The waterjet’s fine jet stream cuts at a tight tolerance, enabling a high level of accuracy on finished parts. Waterjets can be a more cost-effective alternative, since jobs that normally take several hours to cut can often be completed in just minutes. In addition, the time required for setup and fixturing of the material is minimal with the waterjet.
"For the 'Crystal Mountain' project, Dennis Oppenheim created a model, about 12 inches tall, of his sculpture," says Ron McPherson. "We were able to scan this model into the computer, and construct a virtual 3-D model of the sculpture. We enlarged the virtual 3-D model to the dimensions of the 40-foot sculpture. We then had to 'unfold' the virtual model -- breaking down the individual parts of the sculpture into 2-D models, so we could get the dimensions of the parts that needed to be cut by the waterjet. From there, we transferred the dimensions of the individual parts into the waterjet machine using the FlowPath software, and cut the material."
Using the Flow waterjet allowed Ron McPherson and his team to produce numerous small pieces that could fit together accurately to form the "Crystal Mountain" sculpture.
"Accuracy is very important in cutting parts for public sculptures, McPherson explains. "If you don't have the proper fit-up and tolerances, it's very easy to get a weld that doesn't have structural integrity. The Flow waterjet not only cuts the full-size panels that made up the sculpture, but also does a more accurate job of layout than the traditional methods of hand layout. It would be very difficult, time-consuming, and less accurate to try to do hand layout and cutting or shearing of the aluminum plate."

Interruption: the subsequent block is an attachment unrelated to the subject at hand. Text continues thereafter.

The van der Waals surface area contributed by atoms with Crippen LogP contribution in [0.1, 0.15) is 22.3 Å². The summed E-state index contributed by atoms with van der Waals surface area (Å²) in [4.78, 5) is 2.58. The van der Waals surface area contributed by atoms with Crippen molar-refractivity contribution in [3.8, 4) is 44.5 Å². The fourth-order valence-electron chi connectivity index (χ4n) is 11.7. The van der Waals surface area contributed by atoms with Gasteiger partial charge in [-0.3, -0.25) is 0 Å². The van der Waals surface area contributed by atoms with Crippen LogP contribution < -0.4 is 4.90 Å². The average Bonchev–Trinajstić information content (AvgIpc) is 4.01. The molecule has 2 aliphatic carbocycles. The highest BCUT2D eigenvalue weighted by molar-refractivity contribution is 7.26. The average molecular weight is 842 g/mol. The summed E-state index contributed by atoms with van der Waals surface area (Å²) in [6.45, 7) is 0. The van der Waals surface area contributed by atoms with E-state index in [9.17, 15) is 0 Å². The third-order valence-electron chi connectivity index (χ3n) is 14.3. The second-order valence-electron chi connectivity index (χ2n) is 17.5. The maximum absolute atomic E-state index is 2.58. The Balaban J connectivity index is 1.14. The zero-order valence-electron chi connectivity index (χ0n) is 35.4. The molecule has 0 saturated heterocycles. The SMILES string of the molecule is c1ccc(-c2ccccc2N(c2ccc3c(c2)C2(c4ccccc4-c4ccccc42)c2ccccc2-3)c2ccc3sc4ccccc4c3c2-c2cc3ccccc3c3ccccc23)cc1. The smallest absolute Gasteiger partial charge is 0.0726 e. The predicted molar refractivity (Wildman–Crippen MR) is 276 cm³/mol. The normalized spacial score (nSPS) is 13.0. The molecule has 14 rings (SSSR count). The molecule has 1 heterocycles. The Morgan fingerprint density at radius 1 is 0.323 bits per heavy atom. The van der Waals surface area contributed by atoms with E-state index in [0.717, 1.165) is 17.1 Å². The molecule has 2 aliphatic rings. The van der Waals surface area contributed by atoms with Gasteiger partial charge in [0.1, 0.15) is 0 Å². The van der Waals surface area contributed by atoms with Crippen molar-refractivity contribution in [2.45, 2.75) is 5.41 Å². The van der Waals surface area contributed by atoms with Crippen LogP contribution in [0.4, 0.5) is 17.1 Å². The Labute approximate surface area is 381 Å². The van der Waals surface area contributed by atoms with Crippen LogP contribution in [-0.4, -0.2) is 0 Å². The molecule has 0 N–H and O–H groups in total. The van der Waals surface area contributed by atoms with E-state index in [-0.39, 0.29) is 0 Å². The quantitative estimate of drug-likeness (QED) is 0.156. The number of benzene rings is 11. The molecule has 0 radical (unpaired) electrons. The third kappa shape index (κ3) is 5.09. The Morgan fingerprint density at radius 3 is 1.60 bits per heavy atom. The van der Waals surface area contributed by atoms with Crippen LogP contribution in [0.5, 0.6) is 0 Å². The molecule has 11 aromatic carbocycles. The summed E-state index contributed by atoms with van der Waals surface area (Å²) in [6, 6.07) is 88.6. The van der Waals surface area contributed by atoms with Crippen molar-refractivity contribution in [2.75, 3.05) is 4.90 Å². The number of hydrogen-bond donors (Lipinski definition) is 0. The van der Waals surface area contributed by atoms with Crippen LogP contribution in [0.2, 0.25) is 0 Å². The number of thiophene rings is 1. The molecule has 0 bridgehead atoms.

"The waterjet is also exceptionally accurate in cutting bolt holes and rivet holes in the proper places. Inaccuracies in the placement of these holes can cause the structure to not quite fit together. The waterjet helped us to eliminate errors in drilling the holes necessary to position the parts accurately for the sculpture. The ability to cut bolt and rivet holes speaks to the diversity of the waterjet."
Prior to purchasing the Flow International waterjet system, La Paloma had relied primarily on a plasma cutter for cutting public sculptures. However, the plasma-cutting process left a damaged thermal edge that required secondary finishing, such as edge-grinding or polishing, to remove. Since abrasive waterjet cutting is a cold-cutting process, it leaves no thermal damage on edges of parts, thus saving project time by eliminating secondary finishing of parts.
"One of the most important parts of meeting safety code requirements for public structures is edge quality," says McPherson. "There cannot be any thermal damage on the structure at all. The waterjets cut with no thermal damage, which helped us to meet code requirements for the project."
McPherson has been amazed by the performance of the waterjets. "I’ve been able to achieve more than expected. The tight nesting capabilities, high quality of edges, and accuracy of cuts have exceeded my expectations for what the waterjet machine has allowed me to do."
"The two main reasons why we chose Flow's waterjet were the quality of the cut parts and Flow’s commitment to their customers by their very extensive parts and service network. Using the waterjet has allowed our company to increase the quality of our work, and to expand our business to cut new types of materials."